All the weapons for doing battle with winter are being arranged and prepared at the Emcon Services armoury in Quesnel.
According to Quesnel’s regional manager Chad Mernett, the campaign to add traction to the roads will use somewhere between 1.5- to 3.5-million litres of salt brine; 15,000 cubic metres of treated sand; and 6,000 to 10,000 cubic metres of rock salt. However, no two years are the same.
“An average medium storm that lasts for eight hours and dumps six to 10 cm of snow requires 500 hours just to fight the storm and an additional 600-plus hours for clean-up; a large storm of 30-60cm you would double those amounts and add another week for cleanup,” Mernett said.
“Fuel alone for trucks and equipment is upwards of $100,000 per month,” he added.
The snow-clearing crews work 24 hours a day, seven days a week, including holidays. There is more to the process than simply driving the lanes with a plow or sand truck.
Depending on the situation, roads are plowed, snowbanks pushed back to widen laneways, intersections need extra effort, signs must be cleared off so drivers can read the information, cleanup must be done to barriers and sidewalks, bridges and traffic islands take special attention, sidewalks have their own process, then all the trucks have to be regularly fueled and serviced, and there is always the forecast to watch for the next storm.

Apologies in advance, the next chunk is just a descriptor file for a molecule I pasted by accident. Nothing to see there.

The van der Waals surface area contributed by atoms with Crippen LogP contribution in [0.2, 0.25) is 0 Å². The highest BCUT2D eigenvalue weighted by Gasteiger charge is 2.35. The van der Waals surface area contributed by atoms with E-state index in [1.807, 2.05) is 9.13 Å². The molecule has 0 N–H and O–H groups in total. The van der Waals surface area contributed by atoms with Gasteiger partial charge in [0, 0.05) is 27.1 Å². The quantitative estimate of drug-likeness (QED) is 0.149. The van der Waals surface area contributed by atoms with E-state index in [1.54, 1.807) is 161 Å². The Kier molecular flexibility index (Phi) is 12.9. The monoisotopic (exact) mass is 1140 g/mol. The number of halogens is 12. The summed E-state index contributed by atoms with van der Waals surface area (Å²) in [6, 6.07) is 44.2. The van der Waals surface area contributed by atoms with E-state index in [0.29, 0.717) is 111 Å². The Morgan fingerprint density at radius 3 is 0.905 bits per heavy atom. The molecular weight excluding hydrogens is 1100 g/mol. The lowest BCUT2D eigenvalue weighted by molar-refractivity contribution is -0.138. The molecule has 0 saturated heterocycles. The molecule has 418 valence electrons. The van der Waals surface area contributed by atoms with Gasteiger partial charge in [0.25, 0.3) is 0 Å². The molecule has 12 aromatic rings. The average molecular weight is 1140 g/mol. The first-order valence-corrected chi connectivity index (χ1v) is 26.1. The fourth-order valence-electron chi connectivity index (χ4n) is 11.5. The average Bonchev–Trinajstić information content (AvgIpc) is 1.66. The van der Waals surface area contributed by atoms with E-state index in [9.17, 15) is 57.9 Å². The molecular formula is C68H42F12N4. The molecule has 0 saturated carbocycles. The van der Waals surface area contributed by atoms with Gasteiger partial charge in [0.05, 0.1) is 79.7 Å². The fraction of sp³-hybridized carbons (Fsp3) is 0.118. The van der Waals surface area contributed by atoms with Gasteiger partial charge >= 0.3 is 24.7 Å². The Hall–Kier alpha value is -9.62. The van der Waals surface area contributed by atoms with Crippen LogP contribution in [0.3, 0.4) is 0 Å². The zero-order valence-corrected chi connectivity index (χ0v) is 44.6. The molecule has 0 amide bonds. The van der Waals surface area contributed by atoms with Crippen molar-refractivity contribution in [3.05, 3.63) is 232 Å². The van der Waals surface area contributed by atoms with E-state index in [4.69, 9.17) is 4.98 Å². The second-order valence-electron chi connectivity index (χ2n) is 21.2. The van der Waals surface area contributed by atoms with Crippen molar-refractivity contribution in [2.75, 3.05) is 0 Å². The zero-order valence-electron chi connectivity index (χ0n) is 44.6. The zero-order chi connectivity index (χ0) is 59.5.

“I would say that during a storm event, roads will be slippery no matter how much material you put down,” said Mernett. When the snow is actively accumulating, crews can only do their best to get the fallen stuff off the main lanes. “Sand gets covered by fresh snows and traffic packs it in, brine gets diluted by snow as well, straight salt will only melt until the amount of liquid in snow becomes more than the salt can melt… there is no possible way to keep roads bare and wet during a storm.”
Once the snowfall stops, the traction material has a better chance to do its intended job. Even when it looks like a plow hasn’t been by in awhile, it can sometimes just be a case of re-accumulation.
“Snow has this magic ability to cover up evidence of winter maintenance,” he said.
READ MORE: Ice shark seen on Quesnel highways